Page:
It’s now 20 books with the addition on the 12th of September of ‘Two Adventures at the End of an Era’ and ‘Closer to Death in a Garden’ by Cecilia Peartree.
(warning: it isn’t necessarily a good idea to try this at home)
I didn’t set out to write and publish 20 books in the first place. It just happened, one book at a time – or in a few rare cases, two at once.
I blame NaNoWriMo (National Novel Writing Month).
Of course I had been writing for years before I got sucked into the November madness. I can’t really remember a time when I didn’t write stories, although I did go through spells when this urge almost completely went away, and different spells when because of life’s demands I thought I would never have the time or energy to write with enough concentration to produce anything worthwhile. I managed to complete an epic novel of the English Civil War while we were living in Buckinghamshire during one of the difficult spells, but perhaps fortunately the typescript has vanished. A few years later I started to write pantomime scripts for a children’s drama group. It turned out that the relentless pressure to produce viable scripts within a short timescale was excellent preparation for NaNoWriMo.
Although I had carved out a bit of time to draft a humorous novel about a museum curator, it was a series of unfortunate family events in 2006 that made me realise that if I really still wanted to be a writer, the time was now and not at some vague date in the future when all my responsibilities – earning a living, keeping a roof over the family’s heads, supporting my sons as they very gradually eased into adulthood – would magically disappear, leaving me with infinite time and energy and creativity.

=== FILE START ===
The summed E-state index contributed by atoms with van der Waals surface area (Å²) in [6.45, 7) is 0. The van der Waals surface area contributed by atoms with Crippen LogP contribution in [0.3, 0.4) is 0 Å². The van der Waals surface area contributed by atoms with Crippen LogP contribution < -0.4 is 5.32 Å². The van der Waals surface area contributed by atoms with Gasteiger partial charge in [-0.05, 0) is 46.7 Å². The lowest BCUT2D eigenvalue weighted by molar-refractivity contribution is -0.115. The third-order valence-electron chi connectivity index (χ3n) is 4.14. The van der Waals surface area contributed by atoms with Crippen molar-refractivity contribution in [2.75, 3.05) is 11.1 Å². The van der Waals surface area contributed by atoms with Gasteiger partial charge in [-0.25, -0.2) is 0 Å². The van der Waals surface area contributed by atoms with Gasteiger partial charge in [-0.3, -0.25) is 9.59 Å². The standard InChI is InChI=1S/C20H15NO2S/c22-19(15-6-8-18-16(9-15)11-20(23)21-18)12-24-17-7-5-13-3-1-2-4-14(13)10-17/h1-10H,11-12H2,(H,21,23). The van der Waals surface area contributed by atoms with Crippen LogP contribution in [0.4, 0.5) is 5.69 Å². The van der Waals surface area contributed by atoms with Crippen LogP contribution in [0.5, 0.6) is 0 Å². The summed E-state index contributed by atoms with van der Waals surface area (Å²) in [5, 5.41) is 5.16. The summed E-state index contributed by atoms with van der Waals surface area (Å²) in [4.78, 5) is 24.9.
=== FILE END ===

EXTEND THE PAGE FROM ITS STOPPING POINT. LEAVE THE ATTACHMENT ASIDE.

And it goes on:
After a sort of practice run in February 2006 when Radio Scotland ran a project to encourage listeners to write something at a rate (I think) of 1,000 words a day for 28 days, and I wrote a humorous murder story using real people as the characters, based only a little on a situation I had got into at a local community centre and with someone who had greatly annoyed me there as the victim, in November 2006 I embarked on the crazy one-month novel project for the first time. ‘The Mountain and the Flood’ was the result, although it wasn’t called that then, and at the end of the month it only had very slightly over 50,000 words, whereas the finished version has about 85,000. I was amazed at my own perseverance. Because I wrote it at the end of a 12 month period during which my mother, my brother and our two family cats had all died, it was a bit on the bleak, pessimistic side, which is in fact rather foreign to my nature. I think the ‘disaster movie’ aspect of the plot was a metaphor for the feeling I had of being completely overwhelmed by events at that time.
The following year I did it again, producing ‘Crime in the Community.’ I used to give my novels one-word titles in those days, so the first was ‘Independence’ and the second ‘Community’. Another one, written once I had thought about where it was all going and decided to try for a mystery series, was a follow-up to ‘Community’, originally called ‘Reunited’.
By this time I had attended a couple of writing conferences – at one of them my humorous murder story with its cast of weird real-life characters was runner-up in a competition – and I had signed up to the Authonomy website, both of which activities made me feel more like a writer and also gave me various kinds of encouragement. I kept writing a new novel each November and by the time KDP came along, I had some material more or less ready to publish there.